x

Share: Male Spiders Scam Females with Gift-Wrapped Garbage


Glucose Test Swaps Tears for Blood

0000-00-00 :: Scientific American

Tears have much lower glucose levels than blood but, as the ratio is consistent, they could serve for diabetes glucose monitoring. Sophie Bushwick reports…

x

Share: Glucose Test Swaps Tears for Blood


Clock Ticks for Phobos-Grunt Mars Mission

0000-00-00 :: Scientific American

The Phobos-Grunt spacecraft is stuck in Earth orbit and has only until December to break free for Mars. John Matson reports…

x

Share: Clock Ticks for Phobos-Grunt Mars Mission


Clever Cooler Cases Could Conserve Current

0000-00-00 :: Scientific American

Better design of supermarket fridge cases could save $100 million in electricity annually. Cynthia Graber reports…

x

Share: Clever Cooler Cases Could Conserve Current


Fever Increases Numbers of Immune Cells

0000-00-00 :: Scientific American

Fever can play a variety of roles, such as inhibiting pathogen replication. It also apparently increases the population of killer T cells of the immune system. Christopher Intagliata reports…

x

Share: Fever Increases Numbers of Immune Cells


Project Seeks Your Tiny Squatters

0000-00-00 :: Scientific American

The Wildlife of Your Home project seeks samples of your microscopic living companions. Cynthia Graber reports…

x

Share: Project Seeks Your Tiny Squatters


Belief in Relic Putter Helped Golf Scores

0000-00-00 :: Scientific American

Subjects who thought their putter had been owned by a pro golfer putted better than others using the same putter without being told its pedigree. Amy Kraft reports…

x

Share: Belief in Relic Putter Helped Golf Scores


Predators Can Stress Prey to Death

0000-00-00 :: Scientific American

Safe dragonfly larvae that could sense the presence of their predators had a higher mortality rate than unstressed larvae. Christopher Intagliata reports…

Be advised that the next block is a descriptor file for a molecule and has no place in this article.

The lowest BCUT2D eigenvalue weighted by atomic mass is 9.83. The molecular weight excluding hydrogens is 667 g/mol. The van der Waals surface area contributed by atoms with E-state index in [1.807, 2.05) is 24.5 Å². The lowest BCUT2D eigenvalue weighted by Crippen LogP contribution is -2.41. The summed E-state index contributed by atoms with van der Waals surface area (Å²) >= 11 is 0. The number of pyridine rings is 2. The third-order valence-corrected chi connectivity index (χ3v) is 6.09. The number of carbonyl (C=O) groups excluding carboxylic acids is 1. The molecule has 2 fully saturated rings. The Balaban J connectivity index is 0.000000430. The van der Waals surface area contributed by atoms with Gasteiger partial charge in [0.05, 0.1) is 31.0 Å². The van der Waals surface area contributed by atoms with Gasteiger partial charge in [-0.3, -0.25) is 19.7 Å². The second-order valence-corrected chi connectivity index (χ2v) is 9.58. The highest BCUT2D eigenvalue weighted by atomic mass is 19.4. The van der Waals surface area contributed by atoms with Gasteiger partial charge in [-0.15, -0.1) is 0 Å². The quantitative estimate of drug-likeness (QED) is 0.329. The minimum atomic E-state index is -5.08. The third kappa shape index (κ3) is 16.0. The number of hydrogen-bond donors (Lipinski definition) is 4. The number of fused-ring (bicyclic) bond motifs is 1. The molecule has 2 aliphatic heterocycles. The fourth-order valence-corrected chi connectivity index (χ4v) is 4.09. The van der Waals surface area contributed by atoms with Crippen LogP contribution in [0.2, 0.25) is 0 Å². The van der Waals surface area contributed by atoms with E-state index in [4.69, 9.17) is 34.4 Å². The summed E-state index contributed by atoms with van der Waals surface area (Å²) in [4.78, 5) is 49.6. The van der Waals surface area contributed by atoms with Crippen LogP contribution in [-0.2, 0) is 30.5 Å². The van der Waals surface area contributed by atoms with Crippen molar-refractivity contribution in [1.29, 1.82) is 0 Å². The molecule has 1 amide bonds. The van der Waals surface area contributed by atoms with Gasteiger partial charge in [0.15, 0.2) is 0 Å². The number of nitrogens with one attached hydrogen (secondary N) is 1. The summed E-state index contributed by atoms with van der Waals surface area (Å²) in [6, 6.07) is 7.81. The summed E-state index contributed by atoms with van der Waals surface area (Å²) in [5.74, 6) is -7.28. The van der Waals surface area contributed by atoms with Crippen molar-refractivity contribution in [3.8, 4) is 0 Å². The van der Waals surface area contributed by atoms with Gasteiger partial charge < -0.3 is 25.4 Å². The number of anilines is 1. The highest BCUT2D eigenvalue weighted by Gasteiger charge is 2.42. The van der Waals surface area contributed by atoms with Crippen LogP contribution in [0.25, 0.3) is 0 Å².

x

Share: Predators Can Stress Prey to Death


Calories Depend on Food Preparation

0000-00-00 :: Scientific American

Mice gained more weight eating cooked food than raw food, indicating that preparing the food gives it a higher effective energy value. Sophie Bushwick reports…

x

Share: Calories Depend on Food Preparation


Age for Nobel-Winning Work Rises

0000-00-00 :: Scientific American

A survey of science Nobels finds that the age at which winners do their work has been going up over the last century. Cynthia Graber reports…

x

Share: Age for Nobel-Winning Work Rises


Protein May Make UV Exposure Safer in Morning

0000-00-00 :: Scientific American

Levels of a DNA repair protein naturally rise in the morning and fall later in the day, which may make exposure to UV safest early…

x

Share: Protein May Make UV Exposure Safer in Morning


Birds Show Price Humans Pay for Good Clotting

0000-00-00 :: Scientific American

Birds have different clotting proteins than humans, which explains our better clotting in trauma, but their avoidance of certain cardiovascular problems. Karen Hopkin reports…

x

Share: Birds Show Price Humans Pay for Good Clotting


Lions and Tigers Bear Vocal Cords for Roars

0000-00-00 :: Scientific American

Most animal vocal cords are triangular, but the uniquely stretchable square cords of the big cats let them produce their amazingly loud roars. Rose Eveleth reports…

x

Share: Lions and Tigers Bear Vocal Cords for Roars


Chock-Full Church Made Choral Clarity

0000-00-00 :: Scientific American

A doctoral student performed acoustic archaeology to determine how music could have been properly appreciated in a cavernous 16th-century church. Sarah Fecht reports…

x

Share: Chock-Full Church Made Choral Clarity


Flesh-Tearing Piranhas Communicate with Sound

0000-00-00 :: Scientific American

Red-bellied piranhas make three distinctive sounds when communicating about how much they will mess each other up. Cynthia Graber reports…

x

Share: Flesh-Tearing Piranhas Communicate with Sound


People with Sweet Tooths May Be Sweeter

0000-00-00 :: Scientific American